Washington Man Sentenced for Fatally Abusing His 15-Month-Old Daughter


Matthew Gantt read from Scripture before he was sentenced Friday in Pierce County Superior Court.

Gantt spoke about faith and redemption, and his struggles with mental health.

It's interesting, Judge James Orlando told him, that when people quote Scripture in court, they sometimes disregard relevant parts.

"Thou shalt not kill," the judge said. "Mr. Gantt, you killed your child."

Orlando sentenced him to 21 years, two months in prison for the death of 15-month-old Nala Gantt.

That was the high-end sentence that the prosecution and defense agreed to recommend. Gantt, 45, pleaded guilty to second-degree murder, witness tampering and second-degree assault last year.

Nala died in October 2018, days after she was taken to Madigan Army Medical Center with a significant skull fracture and other serious injuries.

Deputy prosecutor Heather de Maine told the court the mother called 911 and that Gantt did CPR. He said Nala had fallen out of her crib, but doctors determined that couldn't be the case, and a medical examiner found there'd been "extreme force used to create the fracture," charging papers said.

The child's mother later wrote investigators that Gantt had hit the child's head on the arm of a couch, de Maine said.

"This was a horrific and brutal killing of a 15-month-old child," the prosecutor said. "... There were obvious signs that Nala had been a victim of abuse."

Gantt tried to stop the mother from speaking to police. She, too, was a victim of domestic violence, de Maine said. Two months before Nala died, Gantt broke the mother's arm with a baseball bat, and she did not get proper medical treatment. She was pregnant at the time with their second child. Ultimately she needed surgery to fix her arm, the prosecutor said.

The mother spoke to the court about losing her daughter, being a survivor of domestic violence, the trauma she experienced and recovering her identity. She described Gantt as manipulative and coercive.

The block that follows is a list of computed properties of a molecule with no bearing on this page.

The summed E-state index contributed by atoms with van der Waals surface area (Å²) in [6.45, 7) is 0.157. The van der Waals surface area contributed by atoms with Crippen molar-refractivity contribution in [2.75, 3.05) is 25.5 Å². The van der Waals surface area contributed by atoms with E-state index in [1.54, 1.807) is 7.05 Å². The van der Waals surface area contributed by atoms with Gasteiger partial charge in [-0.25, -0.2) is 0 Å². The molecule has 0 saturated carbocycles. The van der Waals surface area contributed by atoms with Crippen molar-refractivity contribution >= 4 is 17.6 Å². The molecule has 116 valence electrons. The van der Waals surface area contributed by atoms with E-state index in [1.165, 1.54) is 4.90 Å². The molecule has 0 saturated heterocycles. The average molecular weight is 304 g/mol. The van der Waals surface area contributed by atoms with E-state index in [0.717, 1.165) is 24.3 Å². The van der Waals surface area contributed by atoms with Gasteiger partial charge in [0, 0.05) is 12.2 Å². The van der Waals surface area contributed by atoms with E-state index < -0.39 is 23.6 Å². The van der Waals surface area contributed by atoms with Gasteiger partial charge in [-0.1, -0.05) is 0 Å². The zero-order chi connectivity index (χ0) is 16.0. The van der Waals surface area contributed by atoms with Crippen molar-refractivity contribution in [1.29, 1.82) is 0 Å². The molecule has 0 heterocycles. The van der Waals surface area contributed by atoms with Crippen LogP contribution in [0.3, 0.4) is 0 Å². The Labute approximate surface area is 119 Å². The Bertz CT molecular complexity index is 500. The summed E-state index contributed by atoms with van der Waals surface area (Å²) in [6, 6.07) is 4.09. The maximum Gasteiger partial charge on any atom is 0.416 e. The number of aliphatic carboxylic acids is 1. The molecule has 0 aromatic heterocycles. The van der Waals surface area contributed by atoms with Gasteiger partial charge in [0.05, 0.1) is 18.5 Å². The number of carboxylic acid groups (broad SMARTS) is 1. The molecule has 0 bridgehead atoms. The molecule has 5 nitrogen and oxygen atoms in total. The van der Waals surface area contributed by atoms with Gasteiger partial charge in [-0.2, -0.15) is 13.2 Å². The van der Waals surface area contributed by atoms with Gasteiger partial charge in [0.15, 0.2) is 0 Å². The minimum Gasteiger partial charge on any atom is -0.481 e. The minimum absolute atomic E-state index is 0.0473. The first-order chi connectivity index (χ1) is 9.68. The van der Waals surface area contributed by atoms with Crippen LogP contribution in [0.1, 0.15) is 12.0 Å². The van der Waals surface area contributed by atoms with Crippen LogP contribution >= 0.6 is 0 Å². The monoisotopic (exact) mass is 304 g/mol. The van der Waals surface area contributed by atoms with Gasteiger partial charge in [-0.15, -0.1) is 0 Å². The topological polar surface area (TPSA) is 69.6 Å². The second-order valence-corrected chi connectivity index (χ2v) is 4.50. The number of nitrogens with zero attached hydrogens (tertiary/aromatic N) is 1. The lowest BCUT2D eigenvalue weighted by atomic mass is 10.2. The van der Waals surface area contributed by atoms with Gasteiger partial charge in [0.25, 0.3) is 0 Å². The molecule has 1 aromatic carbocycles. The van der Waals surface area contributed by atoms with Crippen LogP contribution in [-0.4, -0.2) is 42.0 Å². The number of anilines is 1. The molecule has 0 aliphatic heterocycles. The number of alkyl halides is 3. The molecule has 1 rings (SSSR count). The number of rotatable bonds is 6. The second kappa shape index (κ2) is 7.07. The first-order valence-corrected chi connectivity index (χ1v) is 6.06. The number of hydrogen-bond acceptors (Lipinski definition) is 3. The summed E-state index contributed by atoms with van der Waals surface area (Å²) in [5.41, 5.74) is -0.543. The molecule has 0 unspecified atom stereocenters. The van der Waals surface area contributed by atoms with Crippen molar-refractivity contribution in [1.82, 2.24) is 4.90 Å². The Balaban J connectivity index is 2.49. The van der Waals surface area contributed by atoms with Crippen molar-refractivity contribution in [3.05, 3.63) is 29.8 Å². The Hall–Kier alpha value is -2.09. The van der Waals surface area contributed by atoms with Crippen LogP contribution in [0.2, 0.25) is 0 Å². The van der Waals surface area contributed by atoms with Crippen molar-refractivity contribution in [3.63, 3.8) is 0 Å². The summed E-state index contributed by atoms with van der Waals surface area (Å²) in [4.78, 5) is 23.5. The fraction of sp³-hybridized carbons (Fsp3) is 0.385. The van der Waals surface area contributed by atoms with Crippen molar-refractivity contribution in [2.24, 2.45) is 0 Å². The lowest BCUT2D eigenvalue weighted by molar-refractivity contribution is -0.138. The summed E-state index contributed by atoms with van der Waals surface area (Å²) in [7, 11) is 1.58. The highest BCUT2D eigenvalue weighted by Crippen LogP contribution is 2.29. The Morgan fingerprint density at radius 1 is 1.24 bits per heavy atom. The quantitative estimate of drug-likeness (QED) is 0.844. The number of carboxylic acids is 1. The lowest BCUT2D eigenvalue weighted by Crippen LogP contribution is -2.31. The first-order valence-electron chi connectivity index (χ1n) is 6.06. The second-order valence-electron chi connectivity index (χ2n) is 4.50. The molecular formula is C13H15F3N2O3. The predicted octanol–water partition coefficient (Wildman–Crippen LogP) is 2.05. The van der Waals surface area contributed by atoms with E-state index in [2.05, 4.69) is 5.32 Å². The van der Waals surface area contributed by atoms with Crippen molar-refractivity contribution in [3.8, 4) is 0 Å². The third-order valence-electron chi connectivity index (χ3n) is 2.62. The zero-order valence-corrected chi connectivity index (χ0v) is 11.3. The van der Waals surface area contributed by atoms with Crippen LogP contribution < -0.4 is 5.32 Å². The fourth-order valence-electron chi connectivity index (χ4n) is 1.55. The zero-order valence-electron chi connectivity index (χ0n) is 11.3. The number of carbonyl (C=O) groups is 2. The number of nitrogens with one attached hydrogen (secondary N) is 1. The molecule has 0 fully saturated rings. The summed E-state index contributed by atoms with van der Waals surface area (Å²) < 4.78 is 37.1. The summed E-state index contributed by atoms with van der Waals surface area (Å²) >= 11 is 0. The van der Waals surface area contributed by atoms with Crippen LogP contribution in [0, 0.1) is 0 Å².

He used a belt to make welts on her legs while she was pregnant with Nala, she told the judge, then refused to let her go to prenatal appointments and threatened that there better not be anything wrong with the child.

She also spoke about the level of control he exerted in the home, even over simple things.

Defense attorney Bryan Hershman spoke to the court about Gantt's mental health records. He said his client was in counseling at the time, suffered from hallucinations and hadn't been sufficiently treated. Gantt has a ninth grade education, struggled to maintain employment and has family ready to support him emotionally and financially, the attorney said.

When it was Gantt's turn to speak, he told the court: "The truth is I loved my family very much, and I tried to protect them."

He talked about his struggles with mental health and said he would not have intentionally hurt his wife or his child.

"The death of my daughter should have been prevented," Gantt said.

Judge Orlando told Gantt his actions toward his family had been "horrific."

He said he appreciated that Gantt had taken responsibility by pleading guilty and then imposed the sentence. He also ordered that Gantt not have contact with his surviving child while he's incarcerated, at least for the time being.

"I believe that you're a threat not only to your wife, but a threat to your child," the judge said.


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